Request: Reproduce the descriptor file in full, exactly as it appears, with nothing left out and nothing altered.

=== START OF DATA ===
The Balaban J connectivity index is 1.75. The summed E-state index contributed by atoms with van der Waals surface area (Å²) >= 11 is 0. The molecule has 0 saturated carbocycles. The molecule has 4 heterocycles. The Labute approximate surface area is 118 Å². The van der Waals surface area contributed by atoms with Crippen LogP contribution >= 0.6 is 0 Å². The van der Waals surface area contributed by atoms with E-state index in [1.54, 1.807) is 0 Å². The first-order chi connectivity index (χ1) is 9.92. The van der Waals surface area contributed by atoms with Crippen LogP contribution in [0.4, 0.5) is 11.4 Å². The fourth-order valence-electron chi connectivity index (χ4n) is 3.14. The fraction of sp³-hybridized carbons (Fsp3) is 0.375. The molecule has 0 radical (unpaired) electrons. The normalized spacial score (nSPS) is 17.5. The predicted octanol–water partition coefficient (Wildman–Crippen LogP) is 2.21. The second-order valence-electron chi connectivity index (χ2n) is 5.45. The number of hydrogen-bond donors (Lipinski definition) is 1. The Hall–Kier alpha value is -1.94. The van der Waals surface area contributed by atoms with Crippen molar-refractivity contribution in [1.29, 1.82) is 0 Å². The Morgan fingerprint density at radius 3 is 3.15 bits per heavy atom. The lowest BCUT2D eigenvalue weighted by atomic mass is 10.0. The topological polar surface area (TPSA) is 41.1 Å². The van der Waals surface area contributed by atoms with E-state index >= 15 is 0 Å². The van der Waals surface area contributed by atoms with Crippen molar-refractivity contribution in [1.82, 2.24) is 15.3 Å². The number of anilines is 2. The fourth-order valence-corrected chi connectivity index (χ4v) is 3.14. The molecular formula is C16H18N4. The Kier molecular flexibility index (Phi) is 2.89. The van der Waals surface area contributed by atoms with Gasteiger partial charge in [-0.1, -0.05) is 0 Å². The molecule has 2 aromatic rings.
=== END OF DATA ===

The Balaban J connectivity index is 1.75. The summed E-state index contributed by atoms with van der Waals surface area (Å²) >= 11 is 0. The molecule has 0 saturated carbocycles. The molecule has 4 heterocycles. The Labute approximate surface area is 118 Å². The van der Waals surface area contributed by atoms with Crippen LogP contribution >= 0.6 is 0 Å². The van der Waals surface area contributed by atoms with E-state index in [1.54, 1.807) is 0 Å². The first-order chi connectivity index (χ1) is 9.92. The van der Waals surface area contributed by atoms with Crippen LogP contribution in [0.4, 0.5) is 11.4 Å². The fourth-order valence-electron chi connectivity index (χ4n) is 3.14. The fraction of sp³-hybridized carbons (Fsp3) is 0.375. The molecule has 0 radical (unpaired) electrons. The normalized spacial score (nSPS) is 17.5. The predicted octanol–water partition coefficient (Wildman–Crippen LogP) is 2.21. The second-order valence-electron chi connectivity index (χ2n) is 5.45. The number of hydrogen-bond donors (Lipinski definition) is 1. The Hall–Kier alpha value is -1.94. The van der Waals surface area contributed by atoms with Crippen molar-refractivity contribution in [1.29, 1.82) is 0 Å². The Morgan fingerprint density at radius 3 is 3.15 bits per heavy atom. The lowest BCUT2D eigenvalue weighted by atomic mass is 10.0. The topological polar surface area (TPSA) is 41.1 Å². The van der Waals surface area contributed by atoms with E-state index >= 15 is 0 Å². The van der Waals surface area contributed by atoms with Crippen molar-refractivity contribution in [1.82, 2.24) is 15.3 Å². The number of anilines is 2. The fourth-order valence-corrected chi connectivity index (χ4v) is 3.14. The molecular formula is C16H18N4. The Kier molecular flexibility index (Phi) is 2.89. The van der Waals surface area contributed by atoms with Gasteiger partial charge in [-0.1, -0.05) is 0 Å². The molecule has 2 aromatic rings.